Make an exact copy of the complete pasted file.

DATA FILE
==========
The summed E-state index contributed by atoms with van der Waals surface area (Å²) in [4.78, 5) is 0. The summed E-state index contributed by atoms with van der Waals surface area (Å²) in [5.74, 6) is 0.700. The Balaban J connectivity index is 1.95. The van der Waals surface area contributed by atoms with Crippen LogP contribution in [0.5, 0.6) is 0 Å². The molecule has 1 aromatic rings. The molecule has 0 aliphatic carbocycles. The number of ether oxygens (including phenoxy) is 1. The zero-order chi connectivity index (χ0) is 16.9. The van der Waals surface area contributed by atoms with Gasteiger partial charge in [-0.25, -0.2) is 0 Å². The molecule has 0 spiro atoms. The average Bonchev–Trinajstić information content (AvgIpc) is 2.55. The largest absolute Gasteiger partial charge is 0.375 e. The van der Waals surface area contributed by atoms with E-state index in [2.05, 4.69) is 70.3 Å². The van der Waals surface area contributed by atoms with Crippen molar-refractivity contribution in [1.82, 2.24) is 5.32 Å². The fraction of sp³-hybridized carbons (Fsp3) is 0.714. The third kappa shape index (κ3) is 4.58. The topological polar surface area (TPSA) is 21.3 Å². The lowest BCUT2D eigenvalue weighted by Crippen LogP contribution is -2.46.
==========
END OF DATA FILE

The summed E-state index contributed by atoms with van der Waals surface area (Å²) in [4.78, 5) is 0. The summed E-state index contributed by atoms with van der Waals surface area (Å²) in [5.74, 6) is 0.700. The Balaban J connectivity index is 1.95. The van der Waals surface area contributed by atoms with Crippen LogP contribution in [0.5, 0.6) is 0 Å². The molecule has 1 aromatic rings. The molecule has 0 aliphatic carbocycles. The number of ether oxygens (including phenoxy) is 1. The zero-order chi connectivity index (χ0) is 16.9. The van der Waals surface area contributed by atoms with Gasteiger partial charge in [-0.25, -0.2) is 0 Å². The molecule has 0 spiro atoms. The average Bonchev–Trinajstić information content (AvgIpc) is 2.55. The largest absolute Gasteiger partial charge is 0.375 e. The van der Waals surface area contributed by atoms with E-state index in [2.05, 4.69) is 70.3 Å². The van der Waals surface area contributed by atoms with Crippen molar-refractivity contribution in [1.82, 2.24) is 5.32 Å². The fraction of sp³-hybridized carbons (Fsp3) is 0.714. The third kappa shape index (κ3) is 4.58. The topological polar surface area (TPSA) is 21.3 Å². The lowest BCUT2D eigenvalue weighted by Crippen LogP contribution is -2.46.